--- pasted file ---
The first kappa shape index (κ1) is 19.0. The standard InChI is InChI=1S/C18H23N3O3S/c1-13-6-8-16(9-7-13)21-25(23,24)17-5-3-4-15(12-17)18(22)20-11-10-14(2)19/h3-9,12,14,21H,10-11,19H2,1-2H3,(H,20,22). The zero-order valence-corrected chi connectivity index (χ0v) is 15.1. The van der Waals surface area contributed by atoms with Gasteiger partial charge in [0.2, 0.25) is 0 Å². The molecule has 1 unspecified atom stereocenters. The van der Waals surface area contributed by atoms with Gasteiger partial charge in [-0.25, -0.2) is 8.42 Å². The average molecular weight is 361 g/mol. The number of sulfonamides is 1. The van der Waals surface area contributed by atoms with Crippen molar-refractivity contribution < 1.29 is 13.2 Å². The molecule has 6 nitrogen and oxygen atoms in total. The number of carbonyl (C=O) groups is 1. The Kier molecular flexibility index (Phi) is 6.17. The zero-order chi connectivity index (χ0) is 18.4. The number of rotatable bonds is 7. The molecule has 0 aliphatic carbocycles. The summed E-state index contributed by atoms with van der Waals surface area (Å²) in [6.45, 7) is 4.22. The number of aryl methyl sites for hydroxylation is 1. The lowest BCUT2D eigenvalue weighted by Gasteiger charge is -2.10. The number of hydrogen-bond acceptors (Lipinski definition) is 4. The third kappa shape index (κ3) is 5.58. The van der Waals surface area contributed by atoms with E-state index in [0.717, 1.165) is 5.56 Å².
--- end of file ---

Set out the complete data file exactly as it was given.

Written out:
The first kappa shape index (κ1) is 19.0. The standard InChI is InChI=1S/C18H23N3O3S/c1-13-6-8-16(9-7-13)21-25(23,24)17-5-3-4-15(12-17)18(22)20-11-10-14(2)19/h3-9,12,14,21H,10-11,19H2,1-2H3,(H,20,22). The zero-order valence-corrected chi connectivity index (χ0v) is 15.1. The van der Waals surface area contributed by atoms with Gasteiger partial charge in [0.2, 0.25) is 0 Å². The molecule has 1 unspecified atom stereocenters. The van der Waals surface area contributed by atoms with Gasteiger partial charge in [-0.25, -0.2) is 8.42 Å². The average molecular weight is 361 g/mol. The number of sulfonamides is 1. The van der Waals surface area contributed by atoms with Crippen molar-refractivity contribution < 1.29 is 13.2 Å². The molecule has 6 nitrogen and oxygen atoms in total. The number of carbonyl (C=O) groups is 1. The Kier molecular flexibility index (Phi) is 6.17. The zero-order chi connectivity index (χ0) is 18.4. The number of rotatable bonds is 7. The molecule has 0 aliphatic carbocycles. The summed E-state index contributed by atoms with van der Waals surface area (Å²) in [6.45, 7) is 4.22. The number of aryl methyl sites for hydroxylation is 1. The lowest BCUT2D eigenvalue weighted by Gasteiger charge is -2.10. The number of hydrogen-bond acceptors (Lipinski definition) is 4. The third kappa shape index (κ3) is 5.58. The van der Waals surface area contributed by atoms with E-state index in [0.717, 1.165) is 5.56 Å².